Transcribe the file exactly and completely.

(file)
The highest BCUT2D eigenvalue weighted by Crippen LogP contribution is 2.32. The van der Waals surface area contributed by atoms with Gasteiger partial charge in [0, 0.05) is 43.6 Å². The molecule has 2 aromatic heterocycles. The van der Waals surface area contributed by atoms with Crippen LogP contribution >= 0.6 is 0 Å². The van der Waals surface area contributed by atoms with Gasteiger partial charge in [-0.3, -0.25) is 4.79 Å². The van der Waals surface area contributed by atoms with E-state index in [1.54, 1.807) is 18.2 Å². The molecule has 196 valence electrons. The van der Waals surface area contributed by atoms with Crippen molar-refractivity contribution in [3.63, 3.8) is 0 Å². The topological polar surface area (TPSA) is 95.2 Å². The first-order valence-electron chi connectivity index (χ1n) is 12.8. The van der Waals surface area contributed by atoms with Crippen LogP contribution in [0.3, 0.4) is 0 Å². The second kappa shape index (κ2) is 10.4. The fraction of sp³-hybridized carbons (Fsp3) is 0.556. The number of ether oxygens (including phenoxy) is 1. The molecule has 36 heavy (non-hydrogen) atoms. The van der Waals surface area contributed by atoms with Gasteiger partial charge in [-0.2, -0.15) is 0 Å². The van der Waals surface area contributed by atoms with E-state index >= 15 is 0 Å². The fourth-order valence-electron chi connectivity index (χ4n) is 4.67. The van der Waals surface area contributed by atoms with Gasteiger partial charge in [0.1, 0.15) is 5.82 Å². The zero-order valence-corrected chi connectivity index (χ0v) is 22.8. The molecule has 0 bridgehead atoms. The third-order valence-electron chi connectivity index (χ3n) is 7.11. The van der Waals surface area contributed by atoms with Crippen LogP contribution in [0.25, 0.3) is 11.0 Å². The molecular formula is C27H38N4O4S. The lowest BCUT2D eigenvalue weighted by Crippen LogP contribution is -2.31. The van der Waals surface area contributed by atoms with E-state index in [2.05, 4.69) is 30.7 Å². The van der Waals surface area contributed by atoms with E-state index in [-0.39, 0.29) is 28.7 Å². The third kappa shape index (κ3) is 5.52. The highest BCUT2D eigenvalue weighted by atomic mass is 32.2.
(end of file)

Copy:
The highest BCUT2D eigenvalue weighted by Crippen LogP contribution is 2.32. The van der Waals surface area contributed by atoms with Gasteiger partial charge in [0, 0.05) is 43.6 Å². The molecule has 2 aromatic heterocycles. The van der Waals surface area contributed by atoms with Crippen LogP contribution >= 0.6 is 0 Å². The van der Waals surface area contributed by atoms with Gasteiger partial charge in [-0.3, -0.25) is 4.79 Å². The van der Waals surface area contributed by atoms with E-state index in [1.54, 1.807) is 18.2 Å². The molecule has 196 valence electrons. The van der Waals surface area contributed by atoms with Crippen molar-refractivity contribution in [3.63, 3.8) is 0 Å². The topological polar surface area (TPSA) is 95.2 Å². The first-order valence-electron chi connectivity index (χ1n) is 12.8. The van der Waals surface area contributed by atoms with Crippen LogP contribution in [0.3, 0.4) is 0 Å². The second kappa shape index (κ2) is 10.4. The fraction of sp³-hybridized carbons (Fsp3) is 0.556. The number of ether oxygens (including phenoxy) is 1. The molecule has 36 heavy (non-hydrogen) atoms. The van der Waals surface area contributed by atoms with Gasteiger partial charge in [-0.2, -0.15) is 0 Å². The van der Waals surface area contributed by atoms with E-state index >= 15 is 0 Å². The fourth-order valence-electron chi connectivity index (χ4n) is 4.67. The van der Waals surface area contributed by atoms with Gasteiger partial charge in [0.1, 0.15) is 5.82 Å². The zero-order valence-corrected chi connectivity index (χ0v) is 22.8. The molecule has 0 bridgehead atoms. The third-order valence-electron chi connectivity index (χ3n) is 7.11. The van der Waals surface area contributed by atoms with Crippen LogP contribution in [0.25, 0.3) is 11.0 Å². The molecular formula is C27H38N4O4S. The lowest BCUT2D eigenvalue weighted by Crippen LogP contribution is -2.31. The van der Waals surface area contributed by atoms with E-state index in [2.05, 4.69) is 30.7 Å². The van der Waals surface area contributed by atoms with E-state index in [-0.39, 0.29) is 28.7 Å². The third kappa shape index (κ3) is 5.52. The highest BCUT2D eigenvalue weighted by atomic mass is 32.2.